Poisons. Plenty of poisons to eliminate rodents exist; however, you should use caution when placing these out, especially if you have children or pets. While direct contact is a concern, secondhand contact is also possible. A cat can become poisoned secondhand by a rodent that has ingested poison. Additionally, you run the risk of a poisoned rodent dying inside your wall, or in another inconvenient place, after it’s ingested the poison and returned to its nest.

Glue traps. Although they are nontoxic, they’re not the best traps to use. Generally, the rodent will still be alive when you check these traps, which means having to deal with it. On the other hand, if you’re lucky enough to not have to deal with a live rodent stuck in one, it probably had a long-drawn-out death.

Box traps. Traps used to capture the rodent to release elsewhere generally aren’t a good idea. As I mentioned above, most rodents can’t survive very far from their nesting area and won’t have a good chance of survival released elsewhere. On top of that, you again risk exposure to the animal as it’s still alive.

Noise machines. Although they may deter rodents initially, they will get used to the sound in a matter of days making this control method relatively ineffective.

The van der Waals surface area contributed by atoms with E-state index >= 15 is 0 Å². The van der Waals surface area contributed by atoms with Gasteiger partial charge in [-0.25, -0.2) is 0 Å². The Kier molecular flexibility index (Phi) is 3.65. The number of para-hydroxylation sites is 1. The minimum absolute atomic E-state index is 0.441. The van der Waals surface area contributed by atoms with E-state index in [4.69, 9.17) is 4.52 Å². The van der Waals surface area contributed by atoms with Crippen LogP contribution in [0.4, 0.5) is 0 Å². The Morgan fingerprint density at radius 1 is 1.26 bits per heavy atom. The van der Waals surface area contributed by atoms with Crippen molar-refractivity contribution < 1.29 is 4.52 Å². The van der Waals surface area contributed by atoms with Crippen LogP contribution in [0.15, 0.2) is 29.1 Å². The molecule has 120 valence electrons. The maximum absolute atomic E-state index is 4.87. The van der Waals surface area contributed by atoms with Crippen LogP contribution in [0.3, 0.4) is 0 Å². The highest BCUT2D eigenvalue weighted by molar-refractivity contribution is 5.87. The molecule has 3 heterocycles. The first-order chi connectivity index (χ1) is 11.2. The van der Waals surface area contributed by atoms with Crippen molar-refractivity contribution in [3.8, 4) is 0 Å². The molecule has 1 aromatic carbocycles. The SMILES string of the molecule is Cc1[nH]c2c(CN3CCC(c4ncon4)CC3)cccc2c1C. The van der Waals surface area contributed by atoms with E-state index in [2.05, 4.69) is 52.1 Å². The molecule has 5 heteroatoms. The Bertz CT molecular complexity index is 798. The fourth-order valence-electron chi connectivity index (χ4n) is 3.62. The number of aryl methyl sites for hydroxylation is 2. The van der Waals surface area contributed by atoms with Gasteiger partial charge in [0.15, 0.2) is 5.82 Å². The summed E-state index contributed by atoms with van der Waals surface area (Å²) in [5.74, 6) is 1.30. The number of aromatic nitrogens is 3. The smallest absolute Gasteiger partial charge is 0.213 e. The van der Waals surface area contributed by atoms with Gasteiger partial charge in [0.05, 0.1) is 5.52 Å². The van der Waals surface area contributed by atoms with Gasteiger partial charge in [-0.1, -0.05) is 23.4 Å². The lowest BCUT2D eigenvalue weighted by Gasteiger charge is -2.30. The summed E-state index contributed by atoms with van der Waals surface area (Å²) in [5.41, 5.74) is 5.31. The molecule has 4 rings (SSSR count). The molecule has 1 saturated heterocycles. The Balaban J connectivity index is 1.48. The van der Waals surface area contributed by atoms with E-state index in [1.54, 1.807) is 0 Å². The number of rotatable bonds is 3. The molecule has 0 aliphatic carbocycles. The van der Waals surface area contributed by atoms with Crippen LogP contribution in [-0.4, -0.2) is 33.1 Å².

Predators. Cats are effective for controlling small rodent populations; however, for larger infestations, they will not be able to catch them as fast as they multiply.

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Sara is Farm and Dairy’s online content producer. Raised in Portage County, Ohio, she earned a magazine journalism degree from Kent State University. She enjoys spending time with her daughter, traveling, writing, reading and outdoor recreation.

1 COMMENT

  1. I used poison in the sheep barn and the rodents multiplied.
    I work at a University and every time a student saw a black snake they wanted it removed.
    I stopped using poison and started taking the black snakes home and putting them in the barn.
    Problem solved.